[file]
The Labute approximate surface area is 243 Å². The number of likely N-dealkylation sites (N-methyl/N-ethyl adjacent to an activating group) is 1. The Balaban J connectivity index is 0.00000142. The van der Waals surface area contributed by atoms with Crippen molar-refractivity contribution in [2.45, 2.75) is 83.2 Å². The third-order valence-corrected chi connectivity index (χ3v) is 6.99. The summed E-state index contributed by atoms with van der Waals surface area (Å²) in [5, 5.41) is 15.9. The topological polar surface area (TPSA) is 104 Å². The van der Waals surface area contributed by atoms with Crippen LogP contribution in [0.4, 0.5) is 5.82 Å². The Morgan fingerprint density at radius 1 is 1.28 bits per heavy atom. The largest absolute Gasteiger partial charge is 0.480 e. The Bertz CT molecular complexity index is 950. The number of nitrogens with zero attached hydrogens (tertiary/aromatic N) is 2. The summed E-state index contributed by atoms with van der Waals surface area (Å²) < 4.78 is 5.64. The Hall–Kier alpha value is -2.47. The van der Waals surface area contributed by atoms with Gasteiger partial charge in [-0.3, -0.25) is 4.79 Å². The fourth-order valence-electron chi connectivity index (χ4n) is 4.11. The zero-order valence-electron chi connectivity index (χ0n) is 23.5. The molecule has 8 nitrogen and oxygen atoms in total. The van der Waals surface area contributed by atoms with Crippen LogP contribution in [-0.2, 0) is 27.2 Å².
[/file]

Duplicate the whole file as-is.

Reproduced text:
The Labute approximate surface area is 243 Å². The number of likely N-dealkylation sites (N-methyl/N-ethyl adjacent to an activating group) is 1. The Balaban J connectivity index is 0.00000142. The van der Waals surface area contributed by atoms with Crippen molar-refractivity contribution in [2.45, 2.75) is 83.2 Å². The third-order valence-corrected chi connectivity index (χ3v) is 6.99. The summed E-state index contributed by atoms with van der Waals surface area (Å²) in [5, 5.41) is 15.9. The topological polar surface area (TPSA) is 104 Å². The van der Waals surface area contributed by atoms with Crippen LogP contribution in [0.4, 0.5) is 5.82 Å². The Morgan fingerprint density at radius 1 is 1.28 bits per heavy atom. The largest absolute Gasteiger partial charge is 0.480 e. The Bertz CT molecular complexity index is 950. The number of nitrogens with zero attached hydrogens (tertiary/aromatic N) is 2. The summed E-state index contributed by atoms with van der Waals surface area (Å²) < 4.78 is 5.64. The Hall–Kier alpha value is -2.47. The van der Waals surface area contributed by atoms with Gasteiger partial charge in [-0.3, -0.25) is 4.79 Å². The fourth-order valence-electron chi connectivity index (χ4n) is 4.11. The zero-order valence-electron chi connectivity index (χ0n) is 23.5. The molecule has 8 nitrogen and oxygen atoms in total. The van der Waals surface area contributed by atoms with Crippen LogP contribution in [-0.2, 0) is 27.2 Å².